What is the Difference Between a Carpenter and a Joiner?

Many tradies begin their careers as carpenters and joiners, often because it serves as a solid foundation to build the rest of their career on. But what is the difference between these two professions? This article will explore the similarities and differences between carpenters and joiners, highlight the skills needed for each role, and explain how to become either a carpenter or joiner with a certificate from Major Training.  


What Do Carpenters Do?  

Carpentry is all about creating and constructing buildings. Carpentry involves budling frames for roofs, windows, and walls, laying floorboards, installing doors, windows and fitting out staircases. It can involve making cabinets, constructing roof trusses, fitting architraves around doors and windows, assembling furniture, and constructing other items out of wood such as roof tiles. The daily duties for a carpenter change regularly depending on the project. This is an extremely sought after trade and a career that will never decrease in demand.  

The Skills Needed for Carpentry  

To become a qualified builder you will need a CPC30220 Certificate III in Carpentry. This certificate is earnt through a four year apprenticeship, where you will be working in the field whilst learning.  

Carpenters need to have adequate physical strength and a good eye for detail, so that everything is measured accurately. You must be able to read technical drawings as well as understand building regulations.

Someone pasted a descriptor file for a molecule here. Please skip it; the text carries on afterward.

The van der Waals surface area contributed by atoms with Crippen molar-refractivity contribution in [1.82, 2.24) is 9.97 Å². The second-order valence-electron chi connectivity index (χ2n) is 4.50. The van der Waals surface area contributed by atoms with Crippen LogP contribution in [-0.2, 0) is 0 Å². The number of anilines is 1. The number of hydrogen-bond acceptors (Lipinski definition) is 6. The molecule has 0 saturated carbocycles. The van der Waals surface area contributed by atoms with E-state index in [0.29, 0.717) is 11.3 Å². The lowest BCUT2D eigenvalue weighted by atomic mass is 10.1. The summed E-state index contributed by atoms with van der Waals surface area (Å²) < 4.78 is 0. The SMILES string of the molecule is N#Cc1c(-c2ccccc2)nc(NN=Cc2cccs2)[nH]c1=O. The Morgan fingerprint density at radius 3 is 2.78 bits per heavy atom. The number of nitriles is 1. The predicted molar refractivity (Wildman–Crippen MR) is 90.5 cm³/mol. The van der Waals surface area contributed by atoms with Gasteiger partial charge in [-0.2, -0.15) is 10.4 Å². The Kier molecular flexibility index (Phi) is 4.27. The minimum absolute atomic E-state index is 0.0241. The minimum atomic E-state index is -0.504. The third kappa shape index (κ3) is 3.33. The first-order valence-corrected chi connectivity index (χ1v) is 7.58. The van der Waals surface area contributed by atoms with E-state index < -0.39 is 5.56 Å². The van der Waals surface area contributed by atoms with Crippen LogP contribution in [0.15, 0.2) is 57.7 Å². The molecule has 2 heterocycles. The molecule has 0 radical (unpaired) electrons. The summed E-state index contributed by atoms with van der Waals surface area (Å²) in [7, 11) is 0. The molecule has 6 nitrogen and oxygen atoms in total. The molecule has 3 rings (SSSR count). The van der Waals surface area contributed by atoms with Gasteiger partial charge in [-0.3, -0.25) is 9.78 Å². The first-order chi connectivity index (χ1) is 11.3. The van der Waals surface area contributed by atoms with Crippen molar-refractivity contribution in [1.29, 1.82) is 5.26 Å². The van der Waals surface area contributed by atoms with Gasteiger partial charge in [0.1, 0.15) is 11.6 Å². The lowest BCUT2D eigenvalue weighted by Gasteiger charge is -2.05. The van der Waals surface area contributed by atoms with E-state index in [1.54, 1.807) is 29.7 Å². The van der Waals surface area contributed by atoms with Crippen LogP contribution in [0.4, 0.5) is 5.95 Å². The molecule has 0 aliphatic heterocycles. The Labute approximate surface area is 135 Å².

What Do Joiners Do?  

Joinery is all about creating things. These things can include shelving units, stairs, window frames and so on. Joinery usually involves building with a range of materials such as MDF board, chipboard or a hardwood like oak or walnut. 

 Joinery tasks often require more precision than those required from carpentry. This means that joiners must be able to stay focused on intricate tasks for extended periods of time while maintaining accuracy. This is essential to create high quality pieces of furniture or fittings. 

Joinery projects are often made-to-order meaning they need to be tailored according to specific requirements set by clients. A joiner needs to be creative to provide unique solutions for every customer’s differing needs.                                 

The Skills Needed for Joinery   

To be a qualified joiner, you will also need to complete the CPC30220 Certificate III in Carpentry. You will then have the opportunity to pick electives that are based more on joiner duties then carpentry duties. As mentioned previously, precision is key when it comes to joinery so having good attention-to-detail is an essential skill if this is the path that interests you most.  

Both a carpenter and a joiner are good paths into the construction industry. Whilst slightly different, they both require a Certificate III, which can be obtained through Major Training. To learn more about these career paths, please call us on 1300 790 922.  

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